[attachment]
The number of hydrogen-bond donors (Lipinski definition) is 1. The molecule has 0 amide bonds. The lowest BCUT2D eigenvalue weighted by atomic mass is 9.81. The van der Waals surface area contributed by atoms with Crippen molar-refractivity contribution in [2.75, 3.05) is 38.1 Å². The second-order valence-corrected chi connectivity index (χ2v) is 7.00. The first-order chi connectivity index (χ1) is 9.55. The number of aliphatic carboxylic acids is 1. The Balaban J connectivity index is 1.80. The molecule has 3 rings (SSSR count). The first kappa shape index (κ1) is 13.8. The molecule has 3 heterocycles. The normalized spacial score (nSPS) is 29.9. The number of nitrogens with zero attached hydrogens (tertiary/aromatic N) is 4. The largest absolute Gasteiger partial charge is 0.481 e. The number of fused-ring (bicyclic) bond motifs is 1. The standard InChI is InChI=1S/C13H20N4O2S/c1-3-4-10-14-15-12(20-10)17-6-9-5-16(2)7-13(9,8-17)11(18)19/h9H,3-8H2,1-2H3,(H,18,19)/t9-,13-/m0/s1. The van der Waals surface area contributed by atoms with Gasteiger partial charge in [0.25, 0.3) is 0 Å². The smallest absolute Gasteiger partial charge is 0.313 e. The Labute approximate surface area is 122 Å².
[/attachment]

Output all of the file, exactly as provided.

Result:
The number of hydrogen-bond donors (Lipinski definition) is 1. The molecule has 0 amide bonds. The lowest BCUT2D eigenvalue weighted by atomic mass is 9.81. The van der Waals surface area contributed by atoms with Crippen molar-refractivity contribution in [2.75, 3.05) is 38.1 Å². The second-order valence-corrected chi connectivity index (χ2v) is 7.00. The first-order chi connectivity index (χ1) is 9.55. The number of aliphatic carboxylic acids is 1. The Balaban J connectivity index is 1.80. The molecule has 3 rings (SSSR count). The first kappa shape index (κ1) is 13.8. The molecule has 3 heterocycles. The normalized spacial score (nSPS) is 29.9. The number of nitrogens with zero attached hydrogens (tertiary/aromatic N) is 4. The largest absolute Gasteiger partial charge is 0.481 e. The number of fused-ring (bicyclic) bond motifs is 1. The standard InChI is InChI=1S/C13H20N4O2S/c1-3-4-10-14-15-12(20-10)17-6-9-5-16(2)7-13(9,8-17)11(18)19/h9H,3-8H2,1-2H3,(H,18,19)/t9-,13-/m0/s1. The van der Waals surface area contributed by atoms with Gasteiger partial charge in [0.25, 0.3) is 0 Å². The smallest absolute Gasteiger partial charge is 0.313 e. The Labute approximate surface area is 122 Å².